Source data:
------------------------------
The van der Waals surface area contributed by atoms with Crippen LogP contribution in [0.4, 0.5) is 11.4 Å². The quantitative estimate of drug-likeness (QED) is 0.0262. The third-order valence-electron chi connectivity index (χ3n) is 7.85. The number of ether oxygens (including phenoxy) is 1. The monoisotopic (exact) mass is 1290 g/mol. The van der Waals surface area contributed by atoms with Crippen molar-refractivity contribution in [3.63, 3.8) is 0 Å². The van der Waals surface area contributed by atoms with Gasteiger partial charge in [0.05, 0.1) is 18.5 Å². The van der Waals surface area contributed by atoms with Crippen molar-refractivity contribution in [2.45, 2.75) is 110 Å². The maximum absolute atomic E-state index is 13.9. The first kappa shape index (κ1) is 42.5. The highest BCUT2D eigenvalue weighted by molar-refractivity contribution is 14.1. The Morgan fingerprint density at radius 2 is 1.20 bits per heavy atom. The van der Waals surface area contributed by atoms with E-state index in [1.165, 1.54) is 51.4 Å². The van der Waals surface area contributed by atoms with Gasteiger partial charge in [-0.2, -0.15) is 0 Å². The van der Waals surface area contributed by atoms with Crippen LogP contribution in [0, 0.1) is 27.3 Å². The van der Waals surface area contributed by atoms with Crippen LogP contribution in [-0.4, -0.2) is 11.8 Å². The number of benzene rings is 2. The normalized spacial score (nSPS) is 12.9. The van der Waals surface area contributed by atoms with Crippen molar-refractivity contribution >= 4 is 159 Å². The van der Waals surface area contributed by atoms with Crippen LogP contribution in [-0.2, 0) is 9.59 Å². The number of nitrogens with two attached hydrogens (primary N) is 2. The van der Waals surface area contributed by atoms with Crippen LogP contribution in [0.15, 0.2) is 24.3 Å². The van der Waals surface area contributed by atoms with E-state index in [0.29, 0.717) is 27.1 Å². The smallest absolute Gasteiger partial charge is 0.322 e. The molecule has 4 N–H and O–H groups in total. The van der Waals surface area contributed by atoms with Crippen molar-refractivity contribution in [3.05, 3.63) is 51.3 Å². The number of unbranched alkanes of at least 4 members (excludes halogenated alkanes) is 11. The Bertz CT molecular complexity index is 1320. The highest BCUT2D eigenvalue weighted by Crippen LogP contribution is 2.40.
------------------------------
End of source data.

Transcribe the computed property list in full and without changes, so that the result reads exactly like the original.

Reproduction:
The van der Waals surface area contributed by atoms with Crippen LogP contribution in [0.4, 0.5) is 11.4 Å². The quantitative estimate of drug-likeness (QED) is 0.0262. The third-order valence-electron chi connectivity index (χ3n) is 7.85. The number of ether oxygens (including phenoxy) is 1. The monoisotopic (exact) mass is 1290 g/mol. The van der Waals surface area contributed by atoms with Crippen molar-refractivity contribution in [3.63, 3.8) is 0 Å². The van der Waals surface area contributed by atoms with Gasteiger partial charge in [0.05, 0.1) is 18.5 Å². The van der Waals surface area contributed by atoms with Crippen molar-refractivity contribution in [2.45, 2.75) is 110 Å². The maximum absolute atomic E-state index is 13.9. The first kappa shape index (κ1) is 42.5. The highest BCUT2D eigenvalue weighted by molar-refractivity contribution is 14.1. The Morgan fingerprint density at radius 2 is 1.20 bits per heavy atom. The van der Waals surface area contributed by atoms with E-state index in [1.165, 1.54) is 51.4 Å². The van der Waals surface area contributed by atoms with Gasteiger partial charge in [-0.2, -0.15) is 0 Å². The van der Waals surface area contributed by atoms with Crippen LogP contribution in [0, 0.1) is 27.3 Å². The van der Waals surface area contributed by atoms with Crippen LogP contribution in [-0.4, -0.2) is 11.8 Å². The number of benzene rings is 2. The normalized spacial score (nSPS) is 12.9. The van der Waals surface area contributed by atoms with Crippen molar-refractivity contribution >= 4 is 159 Å². The van der Waals surface area contributed by atoms with Crippen LogP contribution in [-0.2, 0) is 9.59 Å². The number of nitrogens with two attached hydrogens (primary N) is 2. The van der Waals surface area contributed by atoms with Crippen LogP contribution in [0.15, 0.2) is 24.3 Å². The van der Waals surface area contributed by atoms with E-state index in [0.29, 0.717) is 27.1 Å². The smallest absolute Gasteiger partial charge is 0.322 e. The molecule has 4 N–H and O–H groups in total. The van der Waals surface area contributed by atoms with Crippen molar-refractivity contribution in [3.05, 3.63) is 51.3 Å². The number of unbranched alkanes of at least 4 members (excludes halogenated alkanes) is 11. The Bertz CT molecular complexity index is 1320. The highest BCUT2D eigenvalue weighted by Crippen LogP contribution is 2.40.